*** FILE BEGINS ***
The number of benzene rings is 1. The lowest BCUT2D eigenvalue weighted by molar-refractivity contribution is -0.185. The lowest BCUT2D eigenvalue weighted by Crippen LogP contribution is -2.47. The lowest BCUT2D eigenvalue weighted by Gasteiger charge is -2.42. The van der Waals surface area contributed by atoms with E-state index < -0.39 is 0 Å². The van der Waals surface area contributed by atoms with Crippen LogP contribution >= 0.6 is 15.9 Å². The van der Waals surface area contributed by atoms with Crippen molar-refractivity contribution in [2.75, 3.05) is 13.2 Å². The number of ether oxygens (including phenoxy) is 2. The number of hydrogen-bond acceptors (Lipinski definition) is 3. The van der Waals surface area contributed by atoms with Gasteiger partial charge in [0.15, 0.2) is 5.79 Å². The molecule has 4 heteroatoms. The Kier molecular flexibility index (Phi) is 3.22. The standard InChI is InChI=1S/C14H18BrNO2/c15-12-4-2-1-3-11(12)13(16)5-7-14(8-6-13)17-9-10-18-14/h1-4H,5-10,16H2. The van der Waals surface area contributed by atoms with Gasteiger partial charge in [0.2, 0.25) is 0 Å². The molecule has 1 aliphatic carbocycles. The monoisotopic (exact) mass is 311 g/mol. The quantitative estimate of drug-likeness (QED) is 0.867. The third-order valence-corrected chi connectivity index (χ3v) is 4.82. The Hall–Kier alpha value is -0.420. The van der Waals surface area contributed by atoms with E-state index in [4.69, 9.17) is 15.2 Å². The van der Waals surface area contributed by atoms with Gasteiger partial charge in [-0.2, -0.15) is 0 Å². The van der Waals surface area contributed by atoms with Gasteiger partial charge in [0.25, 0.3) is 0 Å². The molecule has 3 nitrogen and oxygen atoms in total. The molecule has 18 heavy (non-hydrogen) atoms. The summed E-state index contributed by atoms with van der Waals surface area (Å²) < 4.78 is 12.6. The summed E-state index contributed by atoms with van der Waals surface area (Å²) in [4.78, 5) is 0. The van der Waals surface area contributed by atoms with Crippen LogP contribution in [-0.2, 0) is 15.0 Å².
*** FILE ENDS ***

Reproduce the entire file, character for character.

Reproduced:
The number of benzene rings is 1. The lowest BCUT2D eigenvalue weighted by molar-refractivity contribution is -0.185. The lowest BCUT2D eigenvalue weighted by Crippen LogP contribution is -2.47. The lowest BCUT2D eigenvalue weighted by Gasteiger charge is -2.42. The van der Waals surface area contributed by atoms with E-state index < -0.39 is 0 Å². The van der Waals surface area contributed by atoms with Crippen LogP contribution >= 0.6 is 15.9 Å². The van der Waals surface area contributed by atoms with Crippen molar-refractivity contribution in [2.75, 3.05) is 13.2 Å². The number of ether oxygens (including phenoxy) is 2. The number of hydrogen-bond acceptors (Lipinski definition) is 3. The van der Waals surface area contributed by atoms with Gasteiger partial charge in [0.15, 0.2) is 5.79 Å². The molecule has 4 heteroatoms. The Kier molecular flexibility index (Phi) is 3.22. The standard InChI is InChI=1S/C14H18BrNO2/c15-12-4-2-1-3-11(12)13(16)5-7-14(8-6-13)17-9-10-18-14/h1-4H,5-10,16H2. The van der Waals surface area contributed by atoms with Gasteiger partial charge in [0.2, 0.25) is 0 Å². The molecule has 1 aliphatic carbocycles. The monoisotopic (exact) mass is 311 g/mol. The quantitative estimate of drug-likeness (QED) is 0.867. The third-order valence-corrected chi connectivity index (χ3v) is 4.82. The Hall–Kier alpha value is -0.420. The van der Waals surface area contributed by atoms with E-state index in [4.69, 9.17) is 15.2 Å². The van der Waals surface area contributed by atoms with Gasteiger partial charge in [-0.2, -0.15) is 0 Å². The van der Waals surface area contributed by atoms with Gasteiger partial charge in [0.25, 0.3) is 0 Å². The molecule has 3 nitrogen and oxygen atoms in total. The molecule has 18 heavy (non-hydrogen) atoms. The summed E-state index contributed by atoms with van der Waals surface area (Å²) < 4.78 is 12.6. The summed E-state index contributed by atoms with van der Waals surface area (Å²) in [4.78, 5) is 0. The van der Waals surface area contributed by atoms with Crippen LogP contribution in [-0.2, 0) is 15.0 Å².